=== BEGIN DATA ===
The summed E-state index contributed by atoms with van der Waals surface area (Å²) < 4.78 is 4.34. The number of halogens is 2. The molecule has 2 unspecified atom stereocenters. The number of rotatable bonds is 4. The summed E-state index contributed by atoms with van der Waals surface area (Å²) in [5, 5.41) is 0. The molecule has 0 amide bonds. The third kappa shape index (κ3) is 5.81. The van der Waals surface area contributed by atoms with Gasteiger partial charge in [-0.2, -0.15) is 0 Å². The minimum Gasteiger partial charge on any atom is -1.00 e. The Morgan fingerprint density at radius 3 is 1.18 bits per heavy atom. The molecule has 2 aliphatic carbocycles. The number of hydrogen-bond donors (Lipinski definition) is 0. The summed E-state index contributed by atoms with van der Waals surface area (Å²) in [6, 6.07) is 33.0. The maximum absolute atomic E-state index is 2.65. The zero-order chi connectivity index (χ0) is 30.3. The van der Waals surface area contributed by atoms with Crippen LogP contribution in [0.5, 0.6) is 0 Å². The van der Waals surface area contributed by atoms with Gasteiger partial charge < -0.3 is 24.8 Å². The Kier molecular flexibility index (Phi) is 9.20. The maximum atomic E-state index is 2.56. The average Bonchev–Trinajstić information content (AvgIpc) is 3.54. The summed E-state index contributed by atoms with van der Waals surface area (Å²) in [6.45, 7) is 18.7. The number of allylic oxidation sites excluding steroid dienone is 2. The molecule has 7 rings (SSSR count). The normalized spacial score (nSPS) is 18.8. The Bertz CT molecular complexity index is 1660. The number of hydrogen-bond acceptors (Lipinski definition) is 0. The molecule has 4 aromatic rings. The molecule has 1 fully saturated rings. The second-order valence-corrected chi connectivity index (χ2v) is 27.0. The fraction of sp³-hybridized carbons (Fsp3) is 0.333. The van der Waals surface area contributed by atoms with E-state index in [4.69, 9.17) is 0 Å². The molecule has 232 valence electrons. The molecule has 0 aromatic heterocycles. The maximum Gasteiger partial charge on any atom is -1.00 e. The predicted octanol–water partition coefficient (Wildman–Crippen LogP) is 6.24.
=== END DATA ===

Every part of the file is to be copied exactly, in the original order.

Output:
The summed E-state index contributed by atoms with van der Waals surface area (Å²) < 4.78 is 4.34. The number of halogens is 2. The molecule has 2 unspecified atom stereocenters. The number of rotatable bonds is 4. The summed E-state index contributed by atoms with van der Waals surface area (Å²) in [5, 5.41) is 0. The molecule has 0 amide bonds. The third kappa shape index (κ3) is 5.81. The van der Waals surface area contributed by atoms with Gasteiger partial charge in [-0.2, -0.15) is 0 Å². The minimum Gasteiger partial charge on any atom is -1.00 e. The Morgan fingerprint density at radius 3 is 1.18 bits per heavy atom. The molecule has 2 aliphatic carbocycles. The number of hydrogen-bond donors (Lipinski definition) is 0. The summed E-state index contributed by atoms with van der Waals surface area (Å²) in [6, 6.07) is 33.0. The maximum absolute atomic E-state index is 2.65. The zero-order chi connectivity index (χ0) is 30.3. The van der Waals surface area contributed by atoms with Crippen LogP contribution in [0.5, 0.6) is 0 Å². The van der Waals surface area contributed by atoms with Gasteiger partial charge < -0.3 is 24.8 Å². The Kier molecular flexibility index (Phi) is 9.20. The maximum atomic E-state index is 2.56. The average Bonchev–Trinajstić information content (AvgIpc) is 3.54. The summed E-state index contributed by atoms with van der Waals surface area (Å²) in [6.45, 7) is 18.7. The number of allylic oxidation sites excluding steroid dienone is 2. The molecule has 7 rings (SSSR count). The normalized spacial score (nSPS) is 18.8. The Bertz CT molecular complexity index is 1660. The number of hydrogen-bond acceptors (Lipinski definition) is 0. The molecule has 4 aromatic rings. The molecule has 1 fully saturated rings. The second-order valence-corrected chi connectivity index (χ2v) is 27.0. The fraction of sp³-hybridized carbons (Fsp3) is 0.333. The van der Waals surface area contributed by atoms with E-state index in [4.69, 9.17) is 0 Å². The molecule has 232 valence electrons. The molecule has 0 aromatic heterocycles. The maximum Gasteiger partial charge on any atom is -1.00 e. The predicted octanol–water partition coefficient (Wildman–Crippen LogP) is 6.24.